How Campus Apartment’s Wellness Initiative Benefits Employees, Residents and the Company

MHN speaks with Helen Marshall, vice president of human resources, Campus Apartments, about their new health initiative and how it has benefited its employers, residents and company as a whole.

Philadelphia—Campus Apartments, a student housing company, partnered with Beachbody, a fitness and nutrition company that includes the P90X and Shakeology brands, among others, to create a health and wellness initiative for its employees. In Phase II of the program, Campus Apartments is also getting its residents involved in the fitness challenges. MHN speaks with Helen Marshall, vice president of human resources, Campus Apartments, about this health initiative and how it has benefited its employers, residents and company as a whole.

MHN: Describe the Beachbody health initiative.

Marshall: The original Beachbody Challenge we had running beginning earlier this year was an employees only incentive at the time. We started with an in-house wellness and fitness initiative. And one of the challenges we had was increasing momentum and excitement over a multi-locational company. We wanted to do something a little bit innovative and unique to promote activity, as opposed to someone just going to the gym on their own or walking, just to see whether or not we could increase some excitement about wellness and well being overall. We put a tentative toe in the water at the beginning of the year as the first stage of our internal Beachbody Challenge. Over the summer we brought it back in house. We had a little bit of success at the remote properties where they had the workouts and they had a coach attend events for employees, but we figured perhaps as we move forward we could go on a bigger scale and actually have something that was unique to the company. It was a partnership with Beachbody, but we also wanted to roll out a national program. From there we began to see if we could focus on the national challenge itself, but use it to be able to create a community within a community.

Obviously we’re student housing and the population is young adults out there making their own decisions on diet and health and exercise, so we wanted to see if we could combine that with our own employee wellness program to make it more of a community-based challenge.

MHN: What is the Challenge? What do people have to do—do they have to lose a certain amount of weight, like a “Biggest Loser” competition?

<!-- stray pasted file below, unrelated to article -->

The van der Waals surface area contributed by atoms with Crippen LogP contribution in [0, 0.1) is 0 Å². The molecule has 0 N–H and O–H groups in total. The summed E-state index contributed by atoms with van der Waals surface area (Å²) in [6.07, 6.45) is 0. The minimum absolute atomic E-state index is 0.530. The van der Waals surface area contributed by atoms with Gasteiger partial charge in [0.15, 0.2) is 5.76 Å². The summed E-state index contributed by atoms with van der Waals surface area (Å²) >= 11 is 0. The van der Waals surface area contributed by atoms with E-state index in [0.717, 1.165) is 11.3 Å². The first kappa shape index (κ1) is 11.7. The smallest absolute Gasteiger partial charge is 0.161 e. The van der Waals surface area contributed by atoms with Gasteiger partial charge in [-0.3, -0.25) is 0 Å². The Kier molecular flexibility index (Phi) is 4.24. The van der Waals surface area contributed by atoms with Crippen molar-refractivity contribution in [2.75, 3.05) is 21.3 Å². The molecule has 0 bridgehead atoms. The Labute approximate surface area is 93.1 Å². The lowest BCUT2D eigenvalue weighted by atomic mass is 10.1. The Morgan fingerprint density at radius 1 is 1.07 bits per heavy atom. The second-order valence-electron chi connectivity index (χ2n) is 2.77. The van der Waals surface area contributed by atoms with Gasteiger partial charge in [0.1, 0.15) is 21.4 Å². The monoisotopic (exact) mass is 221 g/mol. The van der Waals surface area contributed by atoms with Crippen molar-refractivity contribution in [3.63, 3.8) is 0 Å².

Marshall: We’re actually not focused purely on weight loss—being conscious of the fact that wellness may not necessarily be weight-loss driven. If somebody is already at the appropriate weight for their physique, it’s more towards well being, healthy eating and exercise. And exercise could be for weight loss, but it could be for stress relief, for toning, or purely because it’s good for you and a good thing to do. The way that we targeted this is that everybody on the employee side could set out their goals. So it could be, “I want to lose X number of pounds.” It could be, “I’m where I want to be from a weight loss perspective, but I really want to create some definition overall because it’s good from a well-being perspective.” In other instances the goal might be driven towards a cholesterol issue or a blood issue. The goals for our employee base are certainly very much individual goals.

We run this as a 12-week challenge, where each week on the employee side they’re going to report their results to their regional representative, and at the end of the challenge the points are totaled—you gain points based on where you are from your goal, where you were at the beginning vs. where you are today, creativity in terms of “tell your story,” and in some situations we awarded points on how creative you were outside the gym, conscious of the fact that perhaps some people are not necessarily driven to go to a gymnasium. From the challenge in terms of Beachbody, they’re combining our goals from the employees, but where they’re incentivizing the residents to come on board is really “why don’t you work out at your property, why don’t you join this program, fitness is good for everybody, be a part of a community, and if you enroll in this challenge you can help your property and you can help your teams at the property level.” The nice thing in terms of combining this with a structured organization such as Beachbody is that they also drive a point challenge themselves.

For our own employees, the company is rewarding at the employee level—for reaching a goal—with gift cards or a yoga mat, or something that is related to whatever regime they’re doing. As a company for the particular round of the challenge, at the end of the 12 weeks, whoever is closest to their goals can be awarded up to $1,000 in prize money. Our challenge ends around Thanksgiving, so by the time we do the review of points and where everybody is, that’s a nice reward for someone to give themselves a little pat on the back just before the holiday period.